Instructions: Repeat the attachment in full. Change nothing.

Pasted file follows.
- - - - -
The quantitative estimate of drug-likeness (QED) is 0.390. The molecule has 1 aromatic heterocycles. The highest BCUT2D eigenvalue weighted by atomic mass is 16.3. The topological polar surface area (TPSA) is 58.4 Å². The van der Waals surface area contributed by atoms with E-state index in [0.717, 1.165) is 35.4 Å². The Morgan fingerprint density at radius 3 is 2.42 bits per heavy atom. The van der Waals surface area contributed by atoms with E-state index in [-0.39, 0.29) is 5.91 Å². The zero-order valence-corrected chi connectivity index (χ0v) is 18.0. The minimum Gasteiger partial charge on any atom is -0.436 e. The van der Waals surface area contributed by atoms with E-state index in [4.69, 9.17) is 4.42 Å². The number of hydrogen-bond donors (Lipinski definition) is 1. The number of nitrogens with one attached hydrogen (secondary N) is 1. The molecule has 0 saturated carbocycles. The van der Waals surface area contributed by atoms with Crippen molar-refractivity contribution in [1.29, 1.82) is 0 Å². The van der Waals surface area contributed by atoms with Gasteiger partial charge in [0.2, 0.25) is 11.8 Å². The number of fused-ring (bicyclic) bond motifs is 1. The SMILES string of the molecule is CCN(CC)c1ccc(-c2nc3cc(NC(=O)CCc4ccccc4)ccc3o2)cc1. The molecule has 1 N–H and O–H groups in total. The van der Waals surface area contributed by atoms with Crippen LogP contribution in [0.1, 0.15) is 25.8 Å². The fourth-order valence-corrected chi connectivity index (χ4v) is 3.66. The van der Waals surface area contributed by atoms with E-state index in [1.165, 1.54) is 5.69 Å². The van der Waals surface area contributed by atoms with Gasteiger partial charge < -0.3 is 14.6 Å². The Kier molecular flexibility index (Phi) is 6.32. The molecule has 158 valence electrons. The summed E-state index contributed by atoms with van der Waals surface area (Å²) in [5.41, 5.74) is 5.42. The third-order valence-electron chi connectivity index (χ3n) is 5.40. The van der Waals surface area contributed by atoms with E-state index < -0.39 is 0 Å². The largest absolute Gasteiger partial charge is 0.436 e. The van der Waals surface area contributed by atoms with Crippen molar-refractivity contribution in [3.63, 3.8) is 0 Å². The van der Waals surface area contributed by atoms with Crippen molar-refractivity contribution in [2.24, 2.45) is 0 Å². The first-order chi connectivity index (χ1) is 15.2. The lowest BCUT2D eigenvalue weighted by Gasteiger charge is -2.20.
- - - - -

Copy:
The quantitative estimate of drug-likeness (QED) is 0.390. The molecule has 1 aromatic heterocycles. The highest BCUT2D eigenvalue weighted by atomic mass is 16.3. The topological polar surface area (TPSA) is 58.4 Å². The van der Waals surface area contributed by atoms with E-state index in [0.717, 1.165) is 35.4 Å². The Morgan fingerprint density at radius 3 is 2.42 bits per heavy atom. The van der Waals surface area contributed by atoms with E-state index in [-0.39, 0.29) is 5.91 Å². The zero-order valence-corrected chi connectivity index (χ0v) is 18.0. The minimum Gasteiger partial charge on any atom is -0.436 e. The van der Waals surface area contributed by atoms with E-state index in [4.69, 9.17) is 4.42 Å². The number of hydrogen-bond donors (Lipinski definition) is 1. The number of nitrogens with one attached hydrogen (secondary N) is 1. The molecule has 0 saturated carbocycles. The van der Waals surface area contributed by atoms with Crippen molar-refractivity contribution in [1.29, 1.82) is 0 Å². The van der Waals surface area contributed by atoms with Gasteiger partial charge in [0.2, 0.25) is 11.8 Å². The number of fused-ring (bicyclic) bond motifs is 1. The SMILES string of the molecule is CCN(CC)c1ccc(-c2nc3cc(NC(=O)CCc4ccccc4)ccc3o2)cc1. The molecule has 1 N–H and O–H groups in total. The van der Waals surface area contributed by atoms with Crippen LogP contribution in [0.1, 0.15) is 25.8 Å². The fourth-order valence-corrected chi connectivity index (χ4v) is 3.66. The van der Waals surface area contributed by atoms with E-state index in [1.165, 1.54) is 5.69 Å². The van der Waals surface area contributed by atoms with Gasteiger partial charge < -0.3 is 14.6 Å². The Kier molecular flexibility index (Phi) is 6.32. The molecule has 158 valence electrons. The summed E-state index contributed by atoms with van der Waals surface area (Å²) in [5.41, 5.74) is 5.42. The third-order valence-electron chi connectivity index (χ3n) is 5.40. The van der Waals surface area contributed by atoms with E-state index < -0.39 is 0 Å². The largest absolute Gasteiger partial charge is 0.436 e. The van der Waals surface area contributed by atoms with Crippen molar-refractivity contribution in [3.63, 3.8) is 0 Å². The van der Waals surface area contributed by atoms with Crippen molar-refractivity contribution in [2.24, 2.45) is 0 Å². The first-order chi connectivity index (χ1) is 15.2. The lowest BCUT2D eigenvalue weighted by Gasteiger charge is -2.20.